After some 6600 building kits sold in 13 western states, Canada, Mexico and Saipan, I sold M & W Building Supply to Jim Betonte in 1990 and moved back to Spokane. My brother Mark had worked in sales for me at M & W and in 1991 he returned to Spokane as well. We formed Momb Building Systems and began constructing buildings in the Spokane area. Mark left the business in 1992 to return to school and the name was changed to Momb Steel Buildings. Business thrived and in 1993 Apex Roof Truss was begun to produce trusses and provide the lumber packages for our buildings.
Besides Washington, I became a registered contractor in Oregon, Idaho and Montana. At the height of business, we had as many as 35 crews building in six states. In one single county alone, we built over 200 buildings in a single year.
Further improvements to pole building design were made. In the early 90’s we added trims which were not regularly used along the I-5 corridor. Base trim to keep rodents out, J Channel at tops of walls, overhead door jamb trim, trims on fascias and varges with overhangs, eavelight trims with sidelight panels) all of which made for a far more attractive finished product. The first big structural change was to notch the trusses into the columns to provide direct bearing, instead of attaching them to each side of the columns. Later, we physically doubled up the trusses nailing them face-to-face, instead of blocked apart. At the same time we went to joist hanging all roof purlins between the trusses, instead of placing them lapped over the top of the truss pairs.
This now allowed for the roof panels to be predrilled before installation, which kept all screw lines straight and greatly eliminated the potential for leaks.
At an Alumax testing facility east of Los Angeles, we constructed a full scale roof to test the shear strength of steel panels. Our testing resulted in some surprises. Initially we felt the weak link would be the framing under the steel. We were totally in error and surprised at the results. Our assembly was done to match industry standards and included fastening the steel to the roof purlins using #10 x 1” screws every nine inches. As we placed horizontal loads into the roof, before ripples even appeared in the steel, the screw started to pull out of the framing. The pull out problem was solved by using 1-1/2” long screws.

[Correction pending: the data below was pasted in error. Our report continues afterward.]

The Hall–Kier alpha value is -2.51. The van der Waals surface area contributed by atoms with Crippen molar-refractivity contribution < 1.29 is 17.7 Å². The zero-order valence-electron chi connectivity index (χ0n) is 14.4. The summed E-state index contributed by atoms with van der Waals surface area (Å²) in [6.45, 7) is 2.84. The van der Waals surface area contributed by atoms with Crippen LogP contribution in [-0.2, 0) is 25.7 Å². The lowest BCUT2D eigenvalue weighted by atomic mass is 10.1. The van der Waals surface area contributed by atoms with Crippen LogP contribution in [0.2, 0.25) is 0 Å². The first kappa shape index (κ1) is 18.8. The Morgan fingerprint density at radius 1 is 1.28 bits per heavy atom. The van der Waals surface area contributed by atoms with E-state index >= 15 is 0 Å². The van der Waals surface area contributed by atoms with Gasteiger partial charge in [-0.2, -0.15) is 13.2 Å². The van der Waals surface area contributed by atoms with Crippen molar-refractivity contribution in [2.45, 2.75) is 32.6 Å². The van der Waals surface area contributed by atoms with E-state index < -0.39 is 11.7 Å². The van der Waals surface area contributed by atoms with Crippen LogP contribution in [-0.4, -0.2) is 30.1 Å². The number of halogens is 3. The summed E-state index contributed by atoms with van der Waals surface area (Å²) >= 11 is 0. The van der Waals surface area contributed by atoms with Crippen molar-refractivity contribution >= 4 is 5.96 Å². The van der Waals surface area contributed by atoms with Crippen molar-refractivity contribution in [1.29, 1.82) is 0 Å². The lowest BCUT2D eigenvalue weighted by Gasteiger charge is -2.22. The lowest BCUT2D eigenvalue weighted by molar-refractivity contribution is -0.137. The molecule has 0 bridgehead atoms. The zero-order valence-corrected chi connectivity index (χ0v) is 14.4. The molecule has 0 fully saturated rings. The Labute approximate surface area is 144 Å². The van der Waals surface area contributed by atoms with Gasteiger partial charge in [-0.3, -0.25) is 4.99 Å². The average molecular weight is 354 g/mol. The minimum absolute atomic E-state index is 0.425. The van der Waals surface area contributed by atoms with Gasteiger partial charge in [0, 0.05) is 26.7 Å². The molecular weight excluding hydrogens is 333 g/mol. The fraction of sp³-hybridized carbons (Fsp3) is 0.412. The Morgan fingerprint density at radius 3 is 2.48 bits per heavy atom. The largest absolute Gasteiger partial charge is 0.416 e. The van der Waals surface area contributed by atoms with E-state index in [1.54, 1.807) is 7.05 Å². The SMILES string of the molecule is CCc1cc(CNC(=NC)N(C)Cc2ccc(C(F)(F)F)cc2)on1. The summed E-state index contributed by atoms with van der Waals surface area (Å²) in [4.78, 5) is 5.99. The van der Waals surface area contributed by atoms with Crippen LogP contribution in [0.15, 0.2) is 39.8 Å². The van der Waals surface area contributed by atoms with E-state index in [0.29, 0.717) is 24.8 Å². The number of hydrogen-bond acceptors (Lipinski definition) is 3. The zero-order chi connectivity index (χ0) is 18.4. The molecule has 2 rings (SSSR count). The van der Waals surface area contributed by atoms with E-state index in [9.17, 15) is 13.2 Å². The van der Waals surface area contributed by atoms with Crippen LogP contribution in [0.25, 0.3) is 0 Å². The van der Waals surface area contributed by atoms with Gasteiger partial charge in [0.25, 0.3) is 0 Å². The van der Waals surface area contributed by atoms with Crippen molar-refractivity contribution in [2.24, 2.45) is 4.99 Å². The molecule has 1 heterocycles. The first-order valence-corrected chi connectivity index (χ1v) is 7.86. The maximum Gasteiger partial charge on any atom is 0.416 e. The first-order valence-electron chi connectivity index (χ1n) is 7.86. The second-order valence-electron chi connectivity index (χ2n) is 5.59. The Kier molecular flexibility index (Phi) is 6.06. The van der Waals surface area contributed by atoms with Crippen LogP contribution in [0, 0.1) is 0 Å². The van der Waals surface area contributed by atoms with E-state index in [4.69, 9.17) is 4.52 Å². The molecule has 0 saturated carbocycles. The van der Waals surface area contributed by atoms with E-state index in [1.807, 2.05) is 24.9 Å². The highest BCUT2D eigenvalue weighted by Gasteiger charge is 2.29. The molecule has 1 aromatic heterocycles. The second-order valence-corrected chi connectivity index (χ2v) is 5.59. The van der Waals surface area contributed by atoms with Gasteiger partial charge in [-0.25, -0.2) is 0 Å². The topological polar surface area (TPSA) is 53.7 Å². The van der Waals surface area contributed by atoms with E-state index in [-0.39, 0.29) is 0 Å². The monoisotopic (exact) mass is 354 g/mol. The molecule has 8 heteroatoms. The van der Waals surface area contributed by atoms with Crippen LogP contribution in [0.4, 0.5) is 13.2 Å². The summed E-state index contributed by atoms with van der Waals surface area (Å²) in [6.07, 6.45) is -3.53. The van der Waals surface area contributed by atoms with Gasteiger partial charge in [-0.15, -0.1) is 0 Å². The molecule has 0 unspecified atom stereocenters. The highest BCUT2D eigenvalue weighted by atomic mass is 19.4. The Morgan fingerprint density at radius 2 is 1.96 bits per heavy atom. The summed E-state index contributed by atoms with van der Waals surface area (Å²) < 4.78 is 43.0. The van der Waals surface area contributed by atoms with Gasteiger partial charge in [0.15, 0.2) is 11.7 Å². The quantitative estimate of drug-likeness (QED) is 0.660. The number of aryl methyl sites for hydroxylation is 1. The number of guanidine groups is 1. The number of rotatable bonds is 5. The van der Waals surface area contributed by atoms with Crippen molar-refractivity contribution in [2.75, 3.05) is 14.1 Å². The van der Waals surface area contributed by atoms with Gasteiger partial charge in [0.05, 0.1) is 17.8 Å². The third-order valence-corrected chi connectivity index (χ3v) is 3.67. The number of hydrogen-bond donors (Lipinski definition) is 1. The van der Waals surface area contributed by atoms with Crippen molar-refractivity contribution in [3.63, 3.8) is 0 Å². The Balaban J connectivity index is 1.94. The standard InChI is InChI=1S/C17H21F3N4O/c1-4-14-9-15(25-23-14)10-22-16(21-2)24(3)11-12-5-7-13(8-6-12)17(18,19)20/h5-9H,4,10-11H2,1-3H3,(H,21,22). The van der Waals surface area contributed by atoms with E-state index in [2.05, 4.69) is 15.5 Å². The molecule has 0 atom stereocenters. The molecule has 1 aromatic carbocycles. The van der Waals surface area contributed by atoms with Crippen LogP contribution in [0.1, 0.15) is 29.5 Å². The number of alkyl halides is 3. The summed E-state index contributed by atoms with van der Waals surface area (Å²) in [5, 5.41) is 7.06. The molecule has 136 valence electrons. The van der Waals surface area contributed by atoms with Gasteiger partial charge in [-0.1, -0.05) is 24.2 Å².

The next problem was the steel began to slot beneath the screw grommets. The solution was to use larger diameter screws in the high stress areas (at the eave and ridge) and to place screws in this area on each side of each high rib, rather than along one side only. Only after all of the screw issues were solved, were we finally able to test the steel to failure. The results showed some fairly significant values. The results of this test are published in the NFBA Post Frame Building Design Manual https://bse.wisc.edu/bohnhoff/Publications/Copyrighted/NFBA_Design_Manual.pdf See Table 6.1 (assemblies 13 and 14).
After the test was completed, the Alumax design engineer, Merle Townsend designed a screw specifically to solve the weaknesses demonstrated by the test. Labeled as the “diaphragm” screw (https://lelandindustries.com/productpdfs/page%2001.pdf) this 1-1/2” part features a larger diameter shank than standard screws. A side benefit of this screw is that the larger diameter helps prevent the screw heads from twisting off during installation.
To this day, these screws remain a stable part of my building design, and have rarely (if at all) has this great improvement been equaled by any other pole building company.
Stay tuned for the final episode of “From Cradle to now…Mike the Pole Barn Guru” as he expands from four states…to fifty!